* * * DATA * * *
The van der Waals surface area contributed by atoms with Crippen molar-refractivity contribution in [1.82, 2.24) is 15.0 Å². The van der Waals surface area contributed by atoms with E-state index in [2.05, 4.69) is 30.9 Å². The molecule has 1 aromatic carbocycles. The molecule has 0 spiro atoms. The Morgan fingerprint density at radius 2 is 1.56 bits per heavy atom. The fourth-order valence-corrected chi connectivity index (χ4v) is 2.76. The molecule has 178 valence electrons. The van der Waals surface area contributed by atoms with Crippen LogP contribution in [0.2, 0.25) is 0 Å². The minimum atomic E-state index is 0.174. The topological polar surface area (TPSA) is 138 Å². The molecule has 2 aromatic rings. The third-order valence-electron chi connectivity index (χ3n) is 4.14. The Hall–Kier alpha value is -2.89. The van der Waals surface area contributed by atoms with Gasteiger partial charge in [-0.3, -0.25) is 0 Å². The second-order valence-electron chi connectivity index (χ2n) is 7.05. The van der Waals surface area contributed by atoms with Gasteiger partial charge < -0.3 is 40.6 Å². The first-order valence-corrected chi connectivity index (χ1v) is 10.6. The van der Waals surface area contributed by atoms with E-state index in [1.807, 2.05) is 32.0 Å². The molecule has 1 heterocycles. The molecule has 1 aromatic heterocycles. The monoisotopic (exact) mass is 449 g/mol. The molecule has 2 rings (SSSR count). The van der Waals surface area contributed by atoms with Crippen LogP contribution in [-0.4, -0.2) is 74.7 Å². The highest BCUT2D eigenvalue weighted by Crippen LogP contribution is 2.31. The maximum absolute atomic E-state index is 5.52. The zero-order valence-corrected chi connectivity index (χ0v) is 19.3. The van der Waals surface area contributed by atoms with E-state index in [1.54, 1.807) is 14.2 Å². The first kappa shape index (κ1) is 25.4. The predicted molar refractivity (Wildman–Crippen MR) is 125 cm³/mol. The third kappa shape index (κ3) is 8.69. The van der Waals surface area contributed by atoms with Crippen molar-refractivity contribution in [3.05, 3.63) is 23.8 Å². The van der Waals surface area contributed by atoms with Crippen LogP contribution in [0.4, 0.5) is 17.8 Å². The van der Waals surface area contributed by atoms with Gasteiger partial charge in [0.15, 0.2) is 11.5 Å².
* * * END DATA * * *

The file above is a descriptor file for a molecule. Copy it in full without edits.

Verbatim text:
The van der Waals surface area contributed by atoms with Crippen molar-refractivity contribution in [1.82, 2.24) is 15.0 Å². The van der Waals surface area contributed by atoms with E-state index in [2.05, 4.69) is 30.9 Å². The molecule has 1 aromatic carbocycles. The molecule has 0 spiro atoms. The Morgan fingerprint density at radius 2 is 1.56 bits per heavy atom. The fourth-order valence-corrected chi connectivity index (χ4v) is 2.76. The molecule has 178 valence electrons. The van der Waals surface area contributed by atoms with Crippen LogP contribution in [0.2, 0.25) is 0 Å². The minimum atomic E-state index is 0.174. The topological polar surface area (TPSA) is 138 Å². The molecule has 2 aromatic rings. The third-order valence-electron chi connectivity index (χ3n) is 4.14. The Hall–Kier alpha value is -2.89. The van der Waals surface area contributed by atoms with Gasteiger partial charge in [-0.3, -0.25) is 0 Å². The second-order valence-electron chi connectivity index (χ2n) is 7.05. The van der Waals surface area contributed by atoms with Gasteiger partial charge < -0.3 is 40.6 Å². The first-order valence-corrected chi connectivity index (χ1v) is 10.6. The van der Waals surface area contributed by atoms with E-state index in [1.807, 2.05) is 32.0 Å². The molecule has 1 heterocycles. The molecule has 1 aromatic heterocycles. The monoisotopic (exact) mass is 449 g/mol. The molecule has 2 rings (SSSR count). The van der Waals surface area contributed by atoms with Crippen LogP contribution in [-0.4, -0.2) is 74.7 Å². The highest BCUT2D eigenvalue weighted by Crippen LogP contribution is 2.31. The maximum absolute atomic E-state index is 5.52. The zero-order valence-corrected chi connectivity index (χ0v) is 19.3. The van der Waals surface area contributed by atoms with E-state index in [1.54, 1.807) is 14.2 Å². The first kappa shape index (κ1) is 25.4. The predicted molar refractivity (Wildman–Crippen MR) is 125 cm³/mol. The third kappa shape index (κ3) is 8.69. The van der Waals surface area contributed by atoms with Crippen molar-refractivity contribution in [3.05, 3.63) is 23.8 Å². The van der Waals surface area contributed by atoms with Crippen LogP contribution in [0.4, 0.5) is 17.8 Å². The van der Waals surface area contributed by atoms with Gasteiger partial charge in [0.15, 0.2) is 11.5 Å².